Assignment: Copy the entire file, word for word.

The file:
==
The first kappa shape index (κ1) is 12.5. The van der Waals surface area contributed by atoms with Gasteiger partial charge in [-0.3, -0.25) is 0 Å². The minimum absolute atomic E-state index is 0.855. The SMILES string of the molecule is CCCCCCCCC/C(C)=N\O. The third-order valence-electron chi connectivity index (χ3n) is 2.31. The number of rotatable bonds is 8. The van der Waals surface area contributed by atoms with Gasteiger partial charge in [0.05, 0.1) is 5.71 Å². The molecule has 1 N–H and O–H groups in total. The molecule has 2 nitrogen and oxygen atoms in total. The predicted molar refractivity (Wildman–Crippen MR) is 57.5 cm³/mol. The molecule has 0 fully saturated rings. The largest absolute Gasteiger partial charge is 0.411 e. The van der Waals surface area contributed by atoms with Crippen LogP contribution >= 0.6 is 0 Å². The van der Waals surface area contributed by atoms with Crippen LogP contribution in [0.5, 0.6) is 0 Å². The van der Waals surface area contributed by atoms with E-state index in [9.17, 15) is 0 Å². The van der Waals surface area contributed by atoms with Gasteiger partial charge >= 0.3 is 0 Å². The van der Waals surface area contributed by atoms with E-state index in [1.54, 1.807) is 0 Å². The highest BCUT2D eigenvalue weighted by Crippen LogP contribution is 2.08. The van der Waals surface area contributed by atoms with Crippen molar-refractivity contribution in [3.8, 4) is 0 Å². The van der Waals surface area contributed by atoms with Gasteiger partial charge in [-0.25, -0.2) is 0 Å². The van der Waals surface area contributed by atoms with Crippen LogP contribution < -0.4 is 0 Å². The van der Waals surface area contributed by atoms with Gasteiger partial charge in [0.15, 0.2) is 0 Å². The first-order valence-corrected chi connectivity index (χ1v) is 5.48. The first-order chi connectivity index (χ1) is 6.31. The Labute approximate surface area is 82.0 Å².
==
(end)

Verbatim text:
The first kappa shape index (κ1) is 12.5. The van der Waals surface area contributed by atoms with Gasteiger partial charge in [-0.3, -0.25) is 0 Å². The minimum absolute atomic E-state index is 0.855. The SMILES string of the molecule is CCCCCCCCC/C(C)=N\O. The third-order valence-electron chi connectivity index (χ3n) is 2.31. The number of rotatable bonds is 8. The van der Waals surface area contributed by atoms with Gasteiger partial charge in [0.05, 0.1) is 5.71 Å². The molecule has 1 N–H and O–H groups in total. The molecule has 2 nitrogen and oxygen atoms in total. The predicted molar refractivity (Wildman–Crippen MR) is 57.5 cm³/mol. The molecule has 0 fully saturated rings. The largest absolute Gasteiger partial charge is 0.411 e. The van der Waals surface area contributed by atoms with Crippen LogP contribution >= 0.6 is 0 Å². The van der Waals surface area contributed by atoms with Crippen LogP contribution in [0.5, 0.6) is 0 Å². The van der Waals surface area contributed by atoms with E-state index in [9.17, 15) is 0 Å². The van der Waals surface area contributed by atoms with Gasteiger partial charge >= 0.3 is 0 Å². The van der Waals surface area contributed by atoms with E-state index in [1.54, 1.807) is 0 Å². The highest BCUT2D eigenvalue weighted by Crippen LogP contribution is 2.08. The van der Waals surface area contributed by atoms with Crippen molar-refractivity contribution in [3.8, 4) is 0 Å². The van der Waals surface area contributed by atoms with Gasteiger partial charge in [-0.25, -0.2) is 0 Å². The van der Waals surface area contributed by atoms with Crippen LogP contribution < -0.4 is 0 Å². The van der Waals surface area contributed by atoms with Gasteiger partial charge in [0.15, 0.2) is 0 Å². The first-order valence-corrected chi connectivity index (χ1v) is 5.48. The first-order chi connectivity index (χ1) is 6.31. The Labute approximate surface area is 82.0 Å².